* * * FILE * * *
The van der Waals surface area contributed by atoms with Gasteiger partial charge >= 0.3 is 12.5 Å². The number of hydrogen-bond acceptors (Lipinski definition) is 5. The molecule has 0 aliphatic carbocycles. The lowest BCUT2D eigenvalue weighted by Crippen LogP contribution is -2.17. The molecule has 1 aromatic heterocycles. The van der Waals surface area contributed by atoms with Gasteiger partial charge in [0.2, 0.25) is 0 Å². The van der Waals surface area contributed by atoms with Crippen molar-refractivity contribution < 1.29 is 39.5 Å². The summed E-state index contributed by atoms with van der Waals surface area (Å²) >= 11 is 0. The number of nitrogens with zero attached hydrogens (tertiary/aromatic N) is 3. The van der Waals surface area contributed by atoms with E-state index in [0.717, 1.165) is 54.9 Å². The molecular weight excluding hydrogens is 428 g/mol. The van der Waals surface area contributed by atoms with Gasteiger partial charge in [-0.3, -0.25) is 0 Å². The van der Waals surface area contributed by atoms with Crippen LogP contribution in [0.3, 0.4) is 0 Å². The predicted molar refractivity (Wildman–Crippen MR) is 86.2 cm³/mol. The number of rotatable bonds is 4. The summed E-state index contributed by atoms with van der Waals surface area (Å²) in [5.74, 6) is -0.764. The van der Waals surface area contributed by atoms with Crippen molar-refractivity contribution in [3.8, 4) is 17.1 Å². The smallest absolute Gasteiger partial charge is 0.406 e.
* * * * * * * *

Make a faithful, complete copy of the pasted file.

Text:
The van der Waals surface area contributed by atoms with Gasteiger partial charge >= 0.3 is 12.5 Å². The number of hydrogen-bond acceptors (Lipinski definition) is 5. The molecule has 0 aliphatic carbocycles. The lowest BCUT2D eigenvalue weighted by Crippen LogP contribution is -2.17. The molecule has 1 aromatic heterocycles. The van der Waals surface area contributed by atoms with Gasteiger partial charge in [0.2, 0.25) is 0 Å². The van der Waals surface area contributed by atoms with Crippen molar-refractivity contribution < 1.29 is 39.5 Å². The summed E-state index contributed by atoms with van der Waals surface area (Å²) >= 11 is 0. The number of nitrogens with zero attached hydrogens (tertiary/aromatic N) is 3. The van der Waals surface area contributed by atoms with E-state index in [0.717, 1.165) is 54.9 Å². The molecular weight excluding hydrogens is 428 g/mol. The van der Waals surface area contributed by atoms with Gasteiger partial charge in [-0.3, -0.25) is 0 Å². The van der Waals surface area contributed by atoms with Crippen LogP contribution in [0.3, 0.4) is 0 Å². The predicted molar refractivity (Wildman–Crippen MR) is 86.2 cm³/mol. The number of rotatable bonds is 4. The summed E-state index contributed by atoms with van der Waals surface area (Å²) in [5.74, 6) is -0.764. The van der Waals surface area contributed by atoms with Crippen molar-refractivity contribution in [3.8, 4) is 17.1 Å². The smallest absolute Gasteiger partial charge is 0.406 e.